Working in education it is a privilege to play your small part in helping steer young people through these influential years and giving them some extra baggage and vision as they step out into the adult world. At the school where I work, we make great efforts in broadening the international perspectives of our pupils, helping them see and understand wider contexts. We organize trips abroad, exchanges with other countries and work experience placements that sometimes take the pupils quite literally to the other side of the world. This is my Dutch educational context, but there are educational institutions all over Europe working along the same lines. The message is very much, ‘the world is your oyster’. With this as background it is very easy to see why the younger voters in Britain have been so despondent about the result of the referendum.

This week I have been asked so often for my thoughts on the whole Brexit debacle. I have watched from a distance with increasing disbelief. On Thursday night I was genuinely starting to believe that the remain campaign had done just enough. But no, headed by a group of opportunists behaving like secondhand car salesmen throwing their promises around a Pandora’s box has been levered open. What were the voters hoping that they discovered inside, a sort of nostalgic 1950s view of the country that never really existed?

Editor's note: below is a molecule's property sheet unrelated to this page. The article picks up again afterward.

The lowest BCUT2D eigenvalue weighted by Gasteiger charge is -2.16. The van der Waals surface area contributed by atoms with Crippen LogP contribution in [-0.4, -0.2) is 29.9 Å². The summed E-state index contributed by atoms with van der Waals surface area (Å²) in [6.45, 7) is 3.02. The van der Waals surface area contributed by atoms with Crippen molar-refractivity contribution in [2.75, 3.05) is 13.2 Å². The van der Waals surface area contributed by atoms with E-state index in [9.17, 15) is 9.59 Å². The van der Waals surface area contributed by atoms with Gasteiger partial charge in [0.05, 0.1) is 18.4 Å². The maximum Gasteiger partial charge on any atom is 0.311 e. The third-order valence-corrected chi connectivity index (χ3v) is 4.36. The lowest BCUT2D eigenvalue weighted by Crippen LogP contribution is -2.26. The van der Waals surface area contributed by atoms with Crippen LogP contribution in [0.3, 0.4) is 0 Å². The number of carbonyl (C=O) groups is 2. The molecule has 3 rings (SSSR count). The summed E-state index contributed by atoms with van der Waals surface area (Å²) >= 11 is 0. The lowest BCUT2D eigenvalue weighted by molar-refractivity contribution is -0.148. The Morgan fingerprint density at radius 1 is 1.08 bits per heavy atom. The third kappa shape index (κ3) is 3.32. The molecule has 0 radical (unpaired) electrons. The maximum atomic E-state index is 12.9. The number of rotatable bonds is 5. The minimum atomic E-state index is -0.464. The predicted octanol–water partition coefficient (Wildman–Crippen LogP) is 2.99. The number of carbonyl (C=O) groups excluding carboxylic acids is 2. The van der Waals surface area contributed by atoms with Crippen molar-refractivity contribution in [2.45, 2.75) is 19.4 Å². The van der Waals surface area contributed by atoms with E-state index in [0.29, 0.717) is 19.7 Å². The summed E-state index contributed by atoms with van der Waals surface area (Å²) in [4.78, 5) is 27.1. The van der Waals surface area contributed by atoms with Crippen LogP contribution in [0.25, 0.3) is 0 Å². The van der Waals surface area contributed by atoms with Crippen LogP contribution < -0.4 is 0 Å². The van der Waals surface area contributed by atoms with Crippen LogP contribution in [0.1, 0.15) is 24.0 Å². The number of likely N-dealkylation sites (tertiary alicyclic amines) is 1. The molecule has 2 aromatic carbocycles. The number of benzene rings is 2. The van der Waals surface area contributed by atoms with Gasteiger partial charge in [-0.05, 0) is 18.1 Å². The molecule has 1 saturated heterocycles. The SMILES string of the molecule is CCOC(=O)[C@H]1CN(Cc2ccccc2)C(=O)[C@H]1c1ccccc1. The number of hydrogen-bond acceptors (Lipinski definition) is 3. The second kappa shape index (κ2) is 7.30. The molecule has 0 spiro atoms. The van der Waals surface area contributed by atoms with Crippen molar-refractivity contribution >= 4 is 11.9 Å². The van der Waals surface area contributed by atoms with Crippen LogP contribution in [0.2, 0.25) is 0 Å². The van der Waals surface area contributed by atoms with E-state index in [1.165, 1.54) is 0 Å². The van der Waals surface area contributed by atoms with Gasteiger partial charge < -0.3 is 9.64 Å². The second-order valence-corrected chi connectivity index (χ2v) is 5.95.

There is clearly a very long way to go in this complex situation, and it does seem apparent that the likes of Boris Johnson and Michael Gove might just be starting to realize just how complex. A poison chalice? Maybe, time will tell.

This week, when I get back to school, I will doubtless be asked again for a perspective as one of two token ‘Brits’ on the teaching staff. I will talk about my bafflement at the behaviour of the politicians and my feeling of despair at the outcome. But above all the insular, inward turned message it gives. The world is a complex place, with difficult issues on any numbers of levels, it needs and requires cooperation and understanding, not distancing yourself when the going gets tough. My teaching I hope reflects this stance. I want my pupils to feel engaged and that they have a place and a constructive relationship in the broader world. Maybe if you plough through the statistics there are reasons for hope, a more open-minded youth vote may seem to suggest it. But departure from the EU restricts perspectives, limits choices and does little to help young people find their place and their voice in a broader world. I don’t want the opportunity that I had, and took, to belong to the past.